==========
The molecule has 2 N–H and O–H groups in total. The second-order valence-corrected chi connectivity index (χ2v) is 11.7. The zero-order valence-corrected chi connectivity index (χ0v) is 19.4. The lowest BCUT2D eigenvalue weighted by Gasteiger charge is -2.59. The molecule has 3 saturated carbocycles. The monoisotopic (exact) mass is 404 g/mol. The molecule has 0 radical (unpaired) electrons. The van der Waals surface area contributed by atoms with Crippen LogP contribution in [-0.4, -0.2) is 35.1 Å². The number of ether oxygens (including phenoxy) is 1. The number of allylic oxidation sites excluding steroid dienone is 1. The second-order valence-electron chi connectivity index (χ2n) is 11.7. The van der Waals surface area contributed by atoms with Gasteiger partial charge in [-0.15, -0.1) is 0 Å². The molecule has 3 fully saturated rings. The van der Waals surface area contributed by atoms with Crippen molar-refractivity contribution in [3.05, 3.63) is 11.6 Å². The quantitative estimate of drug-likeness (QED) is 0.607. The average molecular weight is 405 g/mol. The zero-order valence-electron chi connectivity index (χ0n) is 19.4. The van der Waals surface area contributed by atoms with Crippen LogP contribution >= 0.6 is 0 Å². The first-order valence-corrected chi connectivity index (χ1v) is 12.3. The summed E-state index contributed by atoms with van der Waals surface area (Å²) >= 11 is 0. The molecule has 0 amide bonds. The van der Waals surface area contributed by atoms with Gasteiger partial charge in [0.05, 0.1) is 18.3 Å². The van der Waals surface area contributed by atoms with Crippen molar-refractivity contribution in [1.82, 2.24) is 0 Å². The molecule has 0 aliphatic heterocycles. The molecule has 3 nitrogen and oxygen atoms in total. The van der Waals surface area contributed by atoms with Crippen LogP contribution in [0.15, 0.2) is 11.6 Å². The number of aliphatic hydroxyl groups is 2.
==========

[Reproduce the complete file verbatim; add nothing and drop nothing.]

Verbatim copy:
The molecule has 2 N–H and O–H groups in total. The second-order valence-corrected chi connectivity index (χ2v) is 11.7. The zero-order valence-corrected chi connectivity index (χ0v) is 19.4. The lowest BCUT2D eigenvalue weighted by Gasteiger charge is -2.59. The molecule has 3 saturated carbocycles. The monoisotopic (exact) mass is 404 g/mol. The molecule has 0 radical (unpaired) electrons. The van der Waals surface area contributed by atoms with Crippen LogP contribution in [-0.4, -0.2) is 35.1 Å². The number of ether oxygens (including phenoxy) is 1. The number of allylic oxidation sites excluding steroid dienone is 1. The second-order valence-electron chi connectivity index (χ2n) is 11.7. The van der Waals surface area contributed by atoms with Gasteiger partial charge in [-0.15, -0.1) is 0 Å². The molecule has 3 fully saturated rings. The van der Waals surface area contributed by atoms with Crippen molar-refractivity contribution in [3.05, 3.63) is 11.6 Å². The quantitative estimate of drug-likeness (QED) is 0.607. The average molecular weight is 405 g/mol. The zero-order valence-electron chi connectivity index (χ0n) is 19.4. The van der Waals surface area contributed by atoms with Crippen LogP contribution >= 0.6 is 0 Å². The first-order valence-corrected chi connectivity index (χ1v) is 12.3. The summed E-state index contributed by atoms with van der Waals surface area (Å²) >= 11 is 0. The molecule has 0 amide bonds. The van der Waals surface area contributed by atoms with Gasteiger partial charge in [0.05, 0.1) is 18.3 Å². The van der Waals surface area contributed by atoms with Crippen molar-refractivity contribution in [1.82, 2.24) is 0 Å². The molecule has 0 aliphatic heterocycles. The molecule has 3 nitrogen and oxygen atoms in total. The van der Waals surface area contributed by atoms with Crippen LogP contribution in [0.15, 0.2) is 11.6 Å². The number of aliphatic hydroxyl groups is 2.